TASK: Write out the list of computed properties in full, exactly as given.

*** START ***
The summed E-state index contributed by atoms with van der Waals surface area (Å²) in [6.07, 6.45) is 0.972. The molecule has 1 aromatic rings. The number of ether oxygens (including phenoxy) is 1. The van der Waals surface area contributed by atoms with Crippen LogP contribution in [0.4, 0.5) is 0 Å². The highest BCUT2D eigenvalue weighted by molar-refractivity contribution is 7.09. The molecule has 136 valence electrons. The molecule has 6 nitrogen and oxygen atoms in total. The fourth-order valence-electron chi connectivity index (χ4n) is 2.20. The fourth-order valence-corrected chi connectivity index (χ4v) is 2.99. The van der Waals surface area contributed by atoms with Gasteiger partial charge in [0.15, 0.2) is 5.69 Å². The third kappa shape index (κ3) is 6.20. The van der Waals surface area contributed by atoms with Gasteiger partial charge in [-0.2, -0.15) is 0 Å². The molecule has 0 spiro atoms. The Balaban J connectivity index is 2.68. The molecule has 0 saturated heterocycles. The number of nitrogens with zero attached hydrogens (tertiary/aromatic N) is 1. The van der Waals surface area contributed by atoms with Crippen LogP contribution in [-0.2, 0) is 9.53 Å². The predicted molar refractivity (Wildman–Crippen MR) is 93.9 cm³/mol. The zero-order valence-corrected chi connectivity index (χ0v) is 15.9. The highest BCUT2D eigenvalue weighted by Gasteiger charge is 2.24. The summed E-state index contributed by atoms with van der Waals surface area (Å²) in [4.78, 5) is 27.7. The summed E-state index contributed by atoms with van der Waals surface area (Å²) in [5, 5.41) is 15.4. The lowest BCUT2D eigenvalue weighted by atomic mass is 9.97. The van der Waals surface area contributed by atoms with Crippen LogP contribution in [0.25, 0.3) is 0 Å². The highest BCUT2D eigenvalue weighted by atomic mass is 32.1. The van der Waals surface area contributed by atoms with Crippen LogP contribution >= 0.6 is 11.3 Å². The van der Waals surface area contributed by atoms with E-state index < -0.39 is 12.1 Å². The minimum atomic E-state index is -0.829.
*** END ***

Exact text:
The summed E-state index contributed by atoms with van der Waals surface area (Å²) in [6.07, 6.45) is 0.972. The molecule has 1 aromatic rings. The number of ether oxygens (including phenoxy) is 1. The van der Waals surface area contributed by atoms with Crippen LogP contribution in [0.4, 0.5) is 0 Å². The highest BCUT2D eigenvalue weighted by molar-refractivity contribution is 7.09. The molecule has 136 valence electrons. The molecule has 6 nitrogen and oxygen atoms in total. The fourth-order valence-electron chi connectivity index (χ4n) is 2.20. The fourth-order valence-corrected chi connectivity index (χ4v) is 2.99. The van der Waals surface area contributed by atoms with Gasteiger partial charge in [0.15, 0.2) is 5.69 Å². The third kappa shape index (κ3) is 6.20. The van der Waals surface area contributed by atoms with Gasteiger partial charge in [-0.2, -0.15) is 0 Å². The molecule has 0 spiro atoms. The Balaban J connectivity index is 2.68. The molecule has 0 saturated heterocycles. The number of nitrogens with zero attached hydrogens (tertiary/aromatic N) is 1. The van der Waals surface area contributed by atoms with Crippen LogP contribution in [-0.2, 0) is 9.53 Å². The predicted molar refractivity (Wildman–Crippen MR) is 93.9 cm³/mol. The zero-order valence-corrected chi connectivity index (χ0v) is 15.9. The highest BCUT2D eigenvalue weighted by Gasteiger charge is 2.24. The summed E-state index contributed by atoms with van der Waals surface area (Å²) in [4.78, 5) is 27.7. The summed E-state index contributed by atoms with van der Waals surface area (Å²) in [5, 5.41) is 15.4. The lowest BCUT2D eigenvalue weighted by atomic mass is 9.97. The van der Waals surface area contributed by atoms with Crippen LogP contribution in [0.25, 0.3) is 0 Å². The highest BCUT2D eigenvalue weighted by atomic mass is 32.1. The van der Waals surface area contributed by atoms with Crippen LogP contribution >= 0.6 is 11.3 Å². The van der Waals surface area contributed by atoms with E-state index < -0.39 is 12.1 Å². The minimum atomic E-state index is -0.829.